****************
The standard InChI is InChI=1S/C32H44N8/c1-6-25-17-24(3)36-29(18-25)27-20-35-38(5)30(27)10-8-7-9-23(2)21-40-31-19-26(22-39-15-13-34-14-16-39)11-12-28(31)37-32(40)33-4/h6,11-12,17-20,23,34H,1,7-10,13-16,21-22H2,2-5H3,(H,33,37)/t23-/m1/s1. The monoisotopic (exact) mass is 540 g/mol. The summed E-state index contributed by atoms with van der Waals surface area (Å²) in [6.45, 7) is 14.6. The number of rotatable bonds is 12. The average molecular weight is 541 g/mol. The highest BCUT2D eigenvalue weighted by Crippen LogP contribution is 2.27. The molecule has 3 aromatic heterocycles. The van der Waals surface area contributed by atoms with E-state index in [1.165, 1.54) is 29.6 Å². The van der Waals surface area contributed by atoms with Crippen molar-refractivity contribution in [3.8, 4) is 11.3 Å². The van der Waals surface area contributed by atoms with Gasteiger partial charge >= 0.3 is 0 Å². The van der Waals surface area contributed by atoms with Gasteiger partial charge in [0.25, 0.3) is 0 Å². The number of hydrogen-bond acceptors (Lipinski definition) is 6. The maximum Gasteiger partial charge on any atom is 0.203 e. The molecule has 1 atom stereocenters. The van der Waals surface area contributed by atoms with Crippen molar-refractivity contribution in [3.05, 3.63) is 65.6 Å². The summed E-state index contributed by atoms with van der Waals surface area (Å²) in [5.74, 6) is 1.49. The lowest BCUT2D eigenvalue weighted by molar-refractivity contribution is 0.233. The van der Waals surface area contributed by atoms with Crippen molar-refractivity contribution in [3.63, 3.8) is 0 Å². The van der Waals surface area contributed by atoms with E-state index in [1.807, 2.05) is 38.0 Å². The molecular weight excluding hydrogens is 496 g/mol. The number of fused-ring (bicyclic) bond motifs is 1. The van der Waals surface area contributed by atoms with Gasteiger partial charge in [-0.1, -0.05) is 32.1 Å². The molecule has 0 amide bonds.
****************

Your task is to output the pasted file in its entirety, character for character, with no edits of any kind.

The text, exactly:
The standard InChI is InChI=1S/C32H44N8/c1-6-25-17-24(3)36-29(18-25)27-20-35-38(5)30(27)10-8-7-9-23(2)21-40-31-19-26(22-39-15-13-34-14-16-39)11-12-28(31)37-32(40)33-4/h6,11-12,17-20,23,34H,1,7-10,13-16,21-22H2,2-5H3,(H,33,37)/t23-/m1/s1. The monoisotopic (exact) mass is 540 g/mol. The summed E-state index contributed by atoms with van der Waals surface area (Å²) in [6.45, 7) is 14.6. The number of rotatable bonds is 12. The average molecular weight is 541 g/mol. The highest BCUT2D eigenvalue weighted by Crippen LogP contribution is 2.27. The molecule has 3 aromatic heterocycles. The van der Waals surface area contributed by atoms with E-state index in [1.165, 1.54) is 29.6 Å². The van der Waals surface area contributed by atoms with Crippen molar-refractivity contribution in [3.8, 4) is 11.3 Å². The van der Waals surface area contributed by atoms with Gasteiger partial charge >= 0.3 is 0 Å². The van der Waals surface area contributed by atoms with Gasteiger partial charge in [0.25, 0.3) is 0 Å². The number of hydrogen-bond acceptors (Lipinski definition) is 6. The maximum Gasteiger partial charge on any atom is 0.203 e. The molecule has 1 atom stereocenters. The van der Waals surface area contributed by atoms with Crippen molar-refractivity contribution in [3.05, 3.63) is 65.6 Å². The summed E-state index contributed by atoms with van der Waals surface area (Å²) in [5.74, 6) is 1.49. The lowest BCUT2D eigenvalue weighted by molar-refractivity contribution is 0.233. The van der Waals surface area contributed by atoms with Crippen molar-refractivity contribution in [3.63, 3.8) is 0 Å². The van der Waals surface area contributed by atoms with E-state index in [1.807, 2.05) is 38.0 Å². The molecular weight excluding hydrogens is 496 g/mol. The number of fused-ring (bicyclic) bond motifs is 1. The van der Waals surface area contributed by atoms with Gasteiger partial charge in [-0.1, -0.05) is 32.1 Å². The molecule has 0 amide bonds.